I wondered if there were studies that identified the benefits of family meals, and indeed I found the list included: better eating habits, healthier body weight, greater academic performance, less disordered eating and decreased substance abuse. Fortunately, it’s fewer than 5 percent of families that report never eating together. But only one in three families eats together four to six times a week.

There is no magic number, of course, but researchers have found that the most benefits occur if a family eats at least five meals together a week — and that means without the TV or other electronic distractions. The time it takes to prepare, eat and clean up is often cited as a big barrier. Just think about how much time you spend in the drive-through line or waiting to be served at a restaurant.

If you need suggestions on how to make family meal times work, check out the website from Harvard Medical School clinical psychologist Anne K. Fishel. She is co-founder of The Family Dinner Project (https://thefamilydinnerproject.org). Then as a family make a S.M.A.R.T. goal — one that is specific, measurable, achievable, relevant and time bound.

Why not try to increase the number of meals during the summer, giving you time to establish a new habit before school starts again in the fall? If your meals don’t have fruits and/or vegetables in them, include that in your goal. 

If your family is only eating four meals a week together, you might set a goal to eat one more meal together a week. Be realistic in deciding when it’s most likely you can make it happen.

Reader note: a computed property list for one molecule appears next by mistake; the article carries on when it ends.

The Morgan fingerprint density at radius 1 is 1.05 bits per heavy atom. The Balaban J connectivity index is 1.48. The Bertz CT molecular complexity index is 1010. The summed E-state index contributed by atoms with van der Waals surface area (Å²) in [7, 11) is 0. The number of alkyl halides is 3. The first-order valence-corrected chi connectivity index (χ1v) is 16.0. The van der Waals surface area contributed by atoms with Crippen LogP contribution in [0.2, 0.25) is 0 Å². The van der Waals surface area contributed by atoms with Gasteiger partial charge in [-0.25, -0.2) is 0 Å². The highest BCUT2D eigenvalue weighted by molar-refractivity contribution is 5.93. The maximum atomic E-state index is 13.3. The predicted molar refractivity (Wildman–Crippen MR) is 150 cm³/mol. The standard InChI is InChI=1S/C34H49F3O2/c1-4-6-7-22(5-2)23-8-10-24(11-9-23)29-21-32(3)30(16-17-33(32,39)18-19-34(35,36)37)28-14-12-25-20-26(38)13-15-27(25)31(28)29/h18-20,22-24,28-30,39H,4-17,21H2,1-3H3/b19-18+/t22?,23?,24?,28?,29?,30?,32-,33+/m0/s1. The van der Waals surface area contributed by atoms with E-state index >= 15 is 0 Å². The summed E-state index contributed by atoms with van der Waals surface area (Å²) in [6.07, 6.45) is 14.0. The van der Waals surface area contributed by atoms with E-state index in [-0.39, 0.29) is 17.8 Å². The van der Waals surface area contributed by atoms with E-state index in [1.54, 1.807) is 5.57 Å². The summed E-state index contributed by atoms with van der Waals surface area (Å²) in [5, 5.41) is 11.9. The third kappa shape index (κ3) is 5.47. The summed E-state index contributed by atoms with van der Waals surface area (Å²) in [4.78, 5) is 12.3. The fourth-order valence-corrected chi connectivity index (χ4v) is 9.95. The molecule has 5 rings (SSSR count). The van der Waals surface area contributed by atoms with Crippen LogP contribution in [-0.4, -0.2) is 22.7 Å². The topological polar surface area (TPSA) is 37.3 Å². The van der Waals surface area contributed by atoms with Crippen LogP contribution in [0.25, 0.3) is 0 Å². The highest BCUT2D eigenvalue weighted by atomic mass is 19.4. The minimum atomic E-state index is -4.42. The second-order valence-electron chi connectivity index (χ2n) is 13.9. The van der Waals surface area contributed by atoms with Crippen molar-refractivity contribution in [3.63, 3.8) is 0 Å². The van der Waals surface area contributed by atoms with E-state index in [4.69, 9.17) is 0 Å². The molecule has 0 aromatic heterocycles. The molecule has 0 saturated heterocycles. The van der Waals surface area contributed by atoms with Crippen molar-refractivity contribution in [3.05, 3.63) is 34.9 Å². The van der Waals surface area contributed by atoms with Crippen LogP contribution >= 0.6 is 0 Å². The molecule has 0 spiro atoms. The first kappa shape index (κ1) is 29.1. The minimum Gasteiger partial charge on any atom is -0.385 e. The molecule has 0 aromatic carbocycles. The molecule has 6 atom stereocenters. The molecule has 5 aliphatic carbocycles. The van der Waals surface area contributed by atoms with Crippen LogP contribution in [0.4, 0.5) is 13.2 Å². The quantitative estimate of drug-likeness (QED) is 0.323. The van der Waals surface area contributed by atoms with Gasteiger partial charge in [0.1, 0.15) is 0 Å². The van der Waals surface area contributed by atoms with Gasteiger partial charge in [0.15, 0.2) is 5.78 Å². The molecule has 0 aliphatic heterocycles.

Say a family has agreed to eat Saturday breakfast together at 7:30 a.m. (before the activities of the day start), every Saturday for the next month. The breakfast will include at least a serving of milk, fruit and a whole-grain product.

If that works, then the family can make a new goal. If they find this doesn’t work,family members can think through how to overcome the barriers or select a different day and meal. Then watch the benefits roll in.

Professor emeritus Kathy Kolasa, a registered dietitian nutritionist and Ph.D., is an Affiliate Professor in the Brody School of Medicine at ECU. Contact her at kolasaka@ecu.edu.


Humans of Greenville


Local photographer Joe Pellegrino explores Greenville to create a photographic census of its people.


September 16, 2018

It should come as no surprise that Pitt Community College found its new president, Lawrence Rouse, just 63 miles down the road in Kenansville.

Rouse is a native of Sumpter, South Carolina, but he spent 13 years in Duplin County as president and CEO of James Sprunt Community College.


Bob Garner

September 16, 2018

How did Carrboro writer and teacher Georgann Eubanks become the leader of the North Carolina Literary and Historical Association?